QB3: Anthony Richardson (Florida)
Weight: 244 pounds
DOB: 5-22-2001 (21 years old)
Good Stat: 19 big-time throws in 2022
Bad Stat: 53.9% completion (in career)
Anthony Richardson has become the most polarizing NFL Draft prospect in recent memory. His tape is undoubtedly a roller coaster, with some inexcusable misses scattered throughout. But, he also owns some of the best throws I’ve ever seen — period.
Richardson never started full-time until 2022, so the amount of game film on him as a quarterback is lacking. The rawness and inexperience reared their head consistently in his first year as the starter in Gainesville.
Richardson sailed throws to wide-open receivers and is known to snipe a kneecap a few times a game. It’s like he owns a car with 800 horsepower but doesn’t know how to drive it. If NFL coaches can look at his top plays and bring those out more, Richardson can actually live up to his impossible “Josh Allen” comparison.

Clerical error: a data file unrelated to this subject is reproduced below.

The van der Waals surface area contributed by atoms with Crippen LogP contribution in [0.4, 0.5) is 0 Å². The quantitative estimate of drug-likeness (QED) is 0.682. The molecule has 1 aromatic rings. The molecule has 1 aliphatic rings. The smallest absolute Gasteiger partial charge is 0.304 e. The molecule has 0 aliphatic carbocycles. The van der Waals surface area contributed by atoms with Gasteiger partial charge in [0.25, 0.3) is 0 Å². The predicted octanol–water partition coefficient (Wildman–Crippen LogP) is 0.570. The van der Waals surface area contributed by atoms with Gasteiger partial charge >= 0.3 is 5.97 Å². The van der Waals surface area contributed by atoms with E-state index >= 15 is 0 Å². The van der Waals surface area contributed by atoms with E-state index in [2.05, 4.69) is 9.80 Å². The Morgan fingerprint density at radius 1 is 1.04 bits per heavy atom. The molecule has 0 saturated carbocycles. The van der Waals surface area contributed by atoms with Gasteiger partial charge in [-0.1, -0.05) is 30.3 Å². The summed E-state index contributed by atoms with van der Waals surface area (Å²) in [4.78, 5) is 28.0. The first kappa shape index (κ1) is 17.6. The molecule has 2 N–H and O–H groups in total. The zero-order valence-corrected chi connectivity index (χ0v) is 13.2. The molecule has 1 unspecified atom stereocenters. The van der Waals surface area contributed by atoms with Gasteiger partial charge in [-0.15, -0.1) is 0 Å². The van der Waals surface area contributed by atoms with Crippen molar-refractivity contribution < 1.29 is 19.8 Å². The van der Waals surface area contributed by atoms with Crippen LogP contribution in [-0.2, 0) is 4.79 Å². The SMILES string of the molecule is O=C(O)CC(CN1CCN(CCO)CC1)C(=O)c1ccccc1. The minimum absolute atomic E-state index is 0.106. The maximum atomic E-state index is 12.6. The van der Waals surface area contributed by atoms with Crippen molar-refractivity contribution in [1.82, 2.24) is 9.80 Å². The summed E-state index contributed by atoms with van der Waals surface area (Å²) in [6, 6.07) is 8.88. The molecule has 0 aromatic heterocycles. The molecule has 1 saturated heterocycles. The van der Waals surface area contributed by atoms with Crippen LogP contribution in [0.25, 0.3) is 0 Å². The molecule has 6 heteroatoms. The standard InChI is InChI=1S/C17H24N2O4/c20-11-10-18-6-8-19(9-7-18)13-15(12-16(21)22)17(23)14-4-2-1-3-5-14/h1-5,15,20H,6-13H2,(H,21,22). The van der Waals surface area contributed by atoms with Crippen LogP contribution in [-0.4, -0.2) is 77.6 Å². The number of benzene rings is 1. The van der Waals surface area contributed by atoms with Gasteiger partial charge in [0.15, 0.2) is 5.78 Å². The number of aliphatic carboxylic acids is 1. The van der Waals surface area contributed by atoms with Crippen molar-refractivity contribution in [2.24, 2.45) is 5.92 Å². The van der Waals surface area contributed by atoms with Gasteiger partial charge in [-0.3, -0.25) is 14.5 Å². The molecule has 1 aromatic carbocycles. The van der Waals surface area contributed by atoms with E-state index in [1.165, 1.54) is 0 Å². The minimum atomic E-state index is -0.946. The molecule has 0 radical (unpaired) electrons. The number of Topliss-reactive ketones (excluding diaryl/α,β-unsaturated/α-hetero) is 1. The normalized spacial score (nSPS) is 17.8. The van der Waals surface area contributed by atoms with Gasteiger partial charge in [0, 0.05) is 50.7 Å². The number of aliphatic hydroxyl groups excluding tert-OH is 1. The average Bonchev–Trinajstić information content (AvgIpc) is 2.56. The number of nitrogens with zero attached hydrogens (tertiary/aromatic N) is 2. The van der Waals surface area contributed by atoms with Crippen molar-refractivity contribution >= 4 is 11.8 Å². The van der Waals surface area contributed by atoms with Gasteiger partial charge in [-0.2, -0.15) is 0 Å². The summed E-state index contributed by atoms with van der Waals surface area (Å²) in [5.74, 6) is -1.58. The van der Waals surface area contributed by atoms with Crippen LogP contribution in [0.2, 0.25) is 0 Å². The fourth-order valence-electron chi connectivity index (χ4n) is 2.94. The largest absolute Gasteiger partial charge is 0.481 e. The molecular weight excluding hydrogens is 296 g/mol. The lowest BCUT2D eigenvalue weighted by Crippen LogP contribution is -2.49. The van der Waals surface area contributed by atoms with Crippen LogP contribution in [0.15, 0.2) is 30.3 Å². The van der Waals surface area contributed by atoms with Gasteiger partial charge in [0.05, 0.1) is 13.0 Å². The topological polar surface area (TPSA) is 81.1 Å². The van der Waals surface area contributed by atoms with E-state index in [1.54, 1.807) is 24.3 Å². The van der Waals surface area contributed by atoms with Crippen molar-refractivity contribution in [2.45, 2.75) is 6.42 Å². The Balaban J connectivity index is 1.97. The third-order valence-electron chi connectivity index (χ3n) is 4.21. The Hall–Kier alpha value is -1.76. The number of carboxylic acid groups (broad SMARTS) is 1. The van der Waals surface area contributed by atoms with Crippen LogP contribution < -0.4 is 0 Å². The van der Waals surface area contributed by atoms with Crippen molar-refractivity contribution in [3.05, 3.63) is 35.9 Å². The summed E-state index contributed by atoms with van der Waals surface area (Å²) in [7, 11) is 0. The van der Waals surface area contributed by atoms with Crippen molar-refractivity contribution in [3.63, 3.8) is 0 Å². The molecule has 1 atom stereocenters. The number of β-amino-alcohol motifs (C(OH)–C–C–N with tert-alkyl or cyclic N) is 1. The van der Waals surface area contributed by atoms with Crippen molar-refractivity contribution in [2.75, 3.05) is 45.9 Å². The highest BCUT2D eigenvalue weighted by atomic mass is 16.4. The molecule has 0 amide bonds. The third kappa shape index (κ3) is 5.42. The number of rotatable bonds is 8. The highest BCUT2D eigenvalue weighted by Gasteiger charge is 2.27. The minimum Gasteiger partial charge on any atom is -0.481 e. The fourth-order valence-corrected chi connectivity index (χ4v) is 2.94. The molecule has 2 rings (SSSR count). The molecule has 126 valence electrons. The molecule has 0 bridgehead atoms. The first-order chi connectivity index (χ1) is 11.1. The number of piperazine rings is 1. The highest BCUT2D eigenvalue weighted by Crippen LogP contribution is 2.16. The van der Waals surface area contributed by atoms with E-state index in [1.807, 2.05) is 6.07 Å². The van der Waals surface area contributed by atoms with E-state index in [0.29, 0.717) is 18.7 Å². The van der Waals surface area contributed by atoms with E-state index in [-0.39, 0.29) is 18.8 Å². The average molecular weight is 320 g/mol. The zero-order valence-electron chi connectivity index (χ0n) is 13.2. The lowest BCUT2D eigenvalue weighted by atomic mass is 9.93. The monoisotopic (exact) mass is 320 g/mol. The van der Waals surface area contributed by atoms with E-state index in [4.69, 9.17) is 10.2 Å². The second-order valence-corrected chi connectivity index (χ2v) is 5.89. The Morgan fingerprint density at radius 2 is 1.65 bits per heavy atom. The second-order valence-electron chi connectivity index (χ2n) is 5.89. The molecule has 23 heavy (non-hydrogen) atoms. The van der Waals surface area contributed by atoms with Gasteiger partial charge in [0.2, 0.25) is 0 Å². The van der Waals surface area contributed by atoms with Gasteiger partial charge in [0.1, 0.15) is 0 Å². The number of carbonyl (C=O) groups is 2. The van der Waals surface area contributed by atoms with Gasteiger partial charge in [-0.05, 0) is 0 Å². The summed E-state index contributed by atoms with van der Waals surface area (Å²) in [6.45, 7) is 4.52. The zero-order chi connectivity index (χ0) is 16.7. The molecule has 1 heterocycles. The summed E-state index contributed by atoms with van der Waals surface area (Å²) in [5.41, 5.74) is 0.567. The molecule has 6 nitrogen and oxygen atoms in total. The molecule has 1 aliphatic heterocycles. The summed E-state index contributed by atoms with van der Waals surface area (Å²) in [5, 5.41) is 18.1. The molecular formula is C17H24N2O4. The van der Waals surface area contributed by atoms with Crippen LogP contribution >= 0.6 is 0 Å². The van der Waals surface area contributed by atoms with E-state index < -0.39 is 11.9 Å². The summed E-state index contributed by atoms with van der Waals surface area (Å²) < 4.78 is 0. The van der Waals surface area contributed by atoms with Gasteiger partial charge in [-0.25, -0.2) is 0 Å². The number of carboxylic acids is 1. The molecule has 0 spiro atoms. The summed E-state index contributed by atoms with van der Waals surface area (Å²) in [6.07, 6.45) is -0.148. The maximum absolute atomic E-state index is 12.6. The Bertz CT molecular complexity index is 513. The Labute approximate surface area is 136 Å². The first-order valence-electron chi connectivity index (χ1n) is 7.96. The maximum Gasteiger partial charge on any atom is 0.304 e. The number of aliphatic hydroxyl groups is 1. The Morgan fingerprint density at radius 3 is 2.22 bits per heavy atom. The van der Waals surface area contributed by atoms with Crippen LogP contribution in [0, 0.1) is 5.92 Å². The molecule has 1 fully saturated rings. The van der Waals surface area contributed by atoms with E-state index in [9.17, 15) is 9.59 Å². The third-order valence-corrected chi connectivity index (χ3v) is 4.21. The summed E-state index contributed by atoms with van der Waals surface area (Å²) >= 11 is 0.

Like Allen, Richardson is a rocket-arm quarterback built like a brick house. He can run past you with his 4.4 speed, through you with his 244-pound frame, or maybe even over you with his 40+ inch vertical.
The most slept-on part of Richardson’s game is his eye usage. While he is raw in other facets as a passer, he is elite at looking off defenders and disguising his reads. Richardson maneuvers the pocket incredibly well during this, almost like he has sensors to move away from oncoming pass rushers.
The easy misses are infuriating, though. There are throws every game that he simply cannot miss in the NFL. A vast majority of these misses can be chalked up to velocity control and timing. It is hard to teach anticipation on throws; some people have it — or they don’t.
Richardson can smooth out these rough edges with more on-field experience and competent NFL coaching. He may never be the most accurate passer in the league, but with his otherworldly blend of athleticism and arm talent, it would be foolish to be out on Richardson on day one.
He grades out as a late-day one player on my big board, but I would be shocked to see him make it outside the top five in the 2023 NFL Draft. It will require a lot of work on Richardson’s part and the coaching staff, but a path to being a top player in the NFL is there. Like Levis, he needs a spot that won’t ask him to carry the team to victory as a rookie.
NFL Draft Grade: Mid-to-Late Day One